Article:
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Title: Applications of tribology to determine attrition by wear of particulate solids in CFB systems

In recent years, much attention has been focused on the development of novel technologies for carbon capture and chemicals production that utilize a circulating fluidized bed (CFB) configuration; examples include chemical looping combustion and circulation of temperature swing adsorbents in a CFB configuration for CO 2 capture. A major uncertainty in determining the economic feasibility of these technologies is the required solids makeup rate, which, among other factors, is due to impact and wear attrition at various locations, including standpipes, cyclones, and the gas jets in fluid beds. While correlations have been developed that estimate the attrition rates at these areas, these correlations are dependent on constants that are uncertain without extensive experiment in the corresponding unit operation. Thus, it is difficult to determine the attrition rate a priori without performing extensive experiments on the materials or scaling up entirely. In this work, the authors outline a methodology for predictive attrition based on fundamental material properties from fields of tribology—specifically, the study of wear—to the knowledge of forces and sliding distances determined from hydrodynamic models to develop basic attrition models for novel CFB systems. The equations are derived for the standpipe and cyclone, which are common components found in CFBs,more » and the cyclone equation is compared to experimental data of attrition in the literature. The cyclone equation derived in this work results in an abrasion rate based on (1) material properties such as particle density and hardness, (2) inlet velocity, and (3) cyclone geometry. According to this equation, increasing the diameter of the cyclone and the solids inlet velocity tends to increase the rate of abrasion of the catalyst, while decreasing the hardness increases the abrasion rate. The functionality of the increasing attrition rate with velocity increase implies that increasing the efficiency of the cyclone may also increase the attrition rate via abrasion. With modifications to the severity coefficient term to include the solids loading, the cyclone equation derived in this work fits data from Reppenhagen and Werther with a coefficient of determination (R2) of 92%.« less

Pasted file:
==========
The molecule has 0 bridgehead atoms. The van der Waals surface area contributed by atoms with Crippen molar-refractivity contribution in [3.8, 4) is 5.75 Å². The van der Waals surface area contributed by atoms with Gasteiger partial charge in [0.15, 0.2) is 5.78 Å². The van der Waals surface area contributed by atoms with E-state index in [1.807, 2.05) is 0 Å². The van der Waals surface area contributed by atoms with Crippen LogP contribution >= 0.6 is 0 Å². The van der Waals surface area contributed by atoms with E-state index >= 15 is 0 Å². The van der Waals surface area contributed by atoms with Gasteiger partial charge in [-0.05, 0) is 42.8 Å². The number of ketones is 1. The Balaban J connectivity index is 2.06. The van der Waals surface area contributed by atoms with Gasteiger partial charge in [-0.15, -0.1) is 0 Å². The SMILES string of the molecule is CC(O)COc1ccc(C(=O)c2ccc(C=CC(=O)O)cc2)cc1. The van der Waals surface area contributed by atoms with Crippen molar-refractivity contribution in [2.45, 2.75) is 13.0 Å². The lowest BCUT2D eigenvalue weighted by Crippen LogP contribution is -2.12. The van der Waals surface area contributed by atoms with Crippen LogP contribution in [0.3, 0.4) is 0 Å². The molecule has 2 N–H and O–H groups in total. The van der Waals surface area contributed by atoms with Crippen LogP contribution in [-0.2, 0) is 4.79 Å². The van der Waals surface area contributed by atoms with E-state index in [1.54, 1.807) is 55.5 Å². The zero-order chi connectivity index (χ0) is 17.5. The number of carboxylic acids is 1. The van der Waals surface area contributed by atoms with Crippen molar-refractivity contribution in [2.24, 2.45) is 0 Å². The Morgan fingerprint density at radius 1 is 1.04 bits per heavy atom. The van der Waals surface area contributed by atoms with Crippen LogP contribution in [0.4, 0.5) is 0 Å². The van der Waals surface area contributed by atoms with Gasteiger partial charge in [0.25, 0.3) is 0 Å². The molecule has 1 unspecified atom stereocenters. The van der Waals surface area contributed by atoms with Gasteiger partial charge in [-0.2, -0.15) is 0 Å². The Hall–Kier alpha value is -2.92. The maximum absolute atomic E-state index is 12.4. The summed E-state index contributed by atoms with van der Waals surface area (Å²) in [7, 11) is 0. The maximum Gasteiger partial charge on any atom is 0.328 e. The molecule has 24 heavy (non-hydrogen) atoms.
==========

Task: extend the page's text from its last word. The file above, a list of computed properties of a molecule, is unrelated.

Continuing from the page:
Authors:
 [1] ; ORCiD logo [2] ;  [3]
  1. National Energy Technology Lab. (NETL), Albany, OR (United States); Oak Ridge Inst. for Science and Education (ORISE), Oak Ridge, TN (United States)
  2. National Energy Technology Lab. (NETL), Albany, OR (United States)
  3. National Energy Technology Lab. (NETL), Albany, OR (United States); REM Enginerring Services, Morgantown, WV (United States)
Publication Date:
Report Number(s):
NETL-PUB-20502
Journal ID: ISSN 0032-5910; PII: S0032591016307513
Type:
Accepted Manuscript
Journal Name:
Powder Technology
Additional Journal Information:
Journal Volume: 316; Journal Issue: C; Journal ID: ISSN 0032-5910
Publisher:
Elsevier
Research Org:
National Energy Technology Lab. (NETL), Albany, OR (United States)
Sponsoring Org:
USDOE
Country of Publication:
United States
Language:
English
Subject:
01 COAL, LIGNITE, AND PEAT; 20 FOSSIL-FUELED POWER PLANTS; tribology; attrition; CFB systems